3 in cruise ship crew tried to smuggle heroin, cocaine into city, officials say

Three Royal Caribbean employees named in criminal complaint

December 29, 2010|By Yeganeh June Torbati, The Baltimore Sun

On a frigid morning this month, customs agents lay in wait as the Royal Caribbean cruise ship Enchantment of the Seas arrived in Baltimore.

Along with tourists fresh from a 12-day excursion to the Caribbean, agents were expecting the arrival of crew members attempting to smuggle drugs into the United States.

As soon as the vessel docked Dec. 18, agents pulled aside crew member Gavin Excell, 35, suspected by the ship's security officer of bringing drugs aboard. Customs agents say they found 700 grams of heroin and 300 grams of cocaine wrapped in duct tape and hidden in his waistband and shoes.

A criminal complaint filed Tuesday accuses Excell and two other cruise line employees — John Swart Garth and Kishurn Neptune, both 27 — of picking up more than a kilogram of heroin and 500 grams of cocaine in the Dominican Republic when the cruise ship stopped there Dec. 10, with the intention of delivering it to associates in Baltimore.

In a statement, Royal Caribbean International said it maintains a "strict zero tolerance policy regarding illegal drugs on its ships." The company said it "cooperated fully with authorities during this investigation and will continue providing any assistance necessary to prosecute these individuals to the fullest extent of the law."

Cynthia Martinez, a spokeswoman for Royal Caribbean, could not immediately confirm whether the three men had been fired.

Marketed toward vacationing families, the Enchantment of the Seas began operating out of Baltimore last summer and features luxury amenities, six whirlpools, a rock-climbing wall and a solarium. The ship can accommodate 2,252 guests, according to the Maryland Department of Transportation.

According to the court filing, Garth and Neptune worked in the ship's galley, or kitchen, an area largely out of view of passengers.

Richard Scher, a spokesman for the Maryland Port Administration, which operates the cruise ship terminal, said safety at the Baltimore port has been improved, earning a near-perfect security assessment from the Coast Guard the past three years.

"It's always a concern whenever you have a case like this occur, whether it happens on land or in sea," Scher said. "But certainly when you've got a ship such as the Enchantment that is linked to the port of Baltimore, it's a concern."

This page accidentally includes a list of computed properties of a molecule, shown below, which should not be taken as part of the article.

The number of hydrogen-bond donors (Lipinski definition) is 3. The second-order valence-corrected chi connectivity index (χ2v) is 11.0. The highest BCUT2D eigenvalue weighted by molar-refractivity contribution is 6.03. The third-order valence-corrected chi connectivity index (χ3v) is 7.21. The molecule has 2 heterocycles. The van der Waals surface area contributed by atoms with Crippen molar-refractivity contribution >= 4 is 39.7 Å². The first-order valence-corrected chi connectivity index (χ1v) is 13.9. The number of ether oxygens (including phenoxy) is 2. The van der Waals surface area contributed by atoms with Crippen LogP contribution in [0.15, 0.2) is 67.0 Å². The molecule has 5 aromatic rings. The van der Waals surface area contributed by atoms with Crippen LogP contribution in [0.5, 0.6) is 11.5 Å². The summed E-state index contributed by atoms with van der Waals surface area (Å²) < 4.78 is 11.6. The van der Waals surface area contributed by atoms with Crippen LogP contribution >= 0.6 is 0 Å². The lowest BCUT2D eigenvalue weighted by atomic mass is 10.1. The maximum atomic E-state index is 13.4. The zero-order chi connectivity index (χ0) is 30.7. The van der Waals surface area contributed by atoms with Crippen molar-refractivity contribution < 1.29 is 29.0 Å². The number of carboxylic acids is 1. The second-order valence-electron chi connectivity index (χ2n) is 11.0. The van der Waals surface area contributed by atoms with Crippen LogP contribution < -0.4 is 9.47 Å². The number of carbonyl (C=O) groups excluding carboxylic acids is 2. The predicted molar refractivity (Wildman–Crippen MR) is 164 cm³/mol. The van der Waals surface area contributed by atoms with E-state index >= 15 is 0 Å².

According to an affidavit written by an agent from the Immigration and Customs Enforcement agency and filed Tuesday in federal court, Excell told authorities he had picked up the drugs with Garth and Neptune from a Jamaican in the Dominican Republic and had been instructed to hand them over to a man named "Tony" at the Port Covington Walmart near the Cruise Maryland Terminal.

On the morning of Dec. 18, authorities said they saw Garth getting into and out of a black GMC Envoy with Virginia license plates outside the Walmart. Garth later told customs agents that he had been paid $4,000 to deliver three packages of drugs to Loxly Johnson, 48, and Shenika Graves, 34, who were inside the vehicle.

Johnson, a Jamaican citizen and legal resident of the United States, was stopped by customs agents on Hanover Street after leaving the Walmart lot. According to documents, agents found $8,000 in his car. Other agents approached Graves, who was still at the Walmart. In her purse, according to the affidavit, were three packages containing 700 grams of heroin and 300 grams of cocaine, also wrapped in duct tape.

Johnson and Graves face the same charges as the three crew members: conspiring to import drugs into the country.

Excell, a Jamaican citizen, is in federal custody in Baltimore and an arraignment is scheduled Jan. 7, said his attorney, Chris Purpura. He said his client will plead not guilty.

Johnson, also known as Desmond Williams, is in federal custody, said Joseph L. Evans, an assistant federal public defender. The Immigration and Customs Enforcement agency has lodged an immigration detainer against Johnson, Evans said.

Graves' attorney, Thomas L. Crowe, said his client is a "solid citizen" and pleaded not guilty to the charges.

"She has absolutely no criminal record," Crowe said. "She's never been accused of being involved in anything like this. She maintains her innocence."

Graves has been released, Crowe said, and is in Virginia with family.

Garth and Neptune were in federal custody Wednesday but had not been indicted, according to the U.S. attorney's office in Baltimore.

A task force of immigration and customs agents, police from Baltimore city and county, and the Maryland Transportation Authority Police, was responsible for the investigation and arrests, said Marcia Murphy, a spokeswoman for the U.S. attorney's office.

Industry experts said the arrests display the effective partnership in place between cruise lines and federal law enforcement.

Michael Crye, executive vice president of the Cruise Line International Association, a trade group, said cruise companies have formal agreements with the FBI and the Department of Homeland Security so security staff can report any incidents or suspicions regarding passengers or crew.

"The fact that the system seemed to work properly in this case is a good indication that the ship was maintaining its vigilance and doing the right thing," he said.

Cruise lines typically screen passengers, crew and their belongings when they get on and off the ship, but do not conduct a thorough search of each person boarding, Crye said.

In October 2008, a British citizen was caught trying to smuggle 20 kilograms of cocaine into Britain as a passenger on a cruise ship that sailed from St. Lucia in the Caribbean. Last August, he was sentenced to 101/2 years in prison, according to news reports.

jtorbati@baltsun.com

twitter.com/jtorbati

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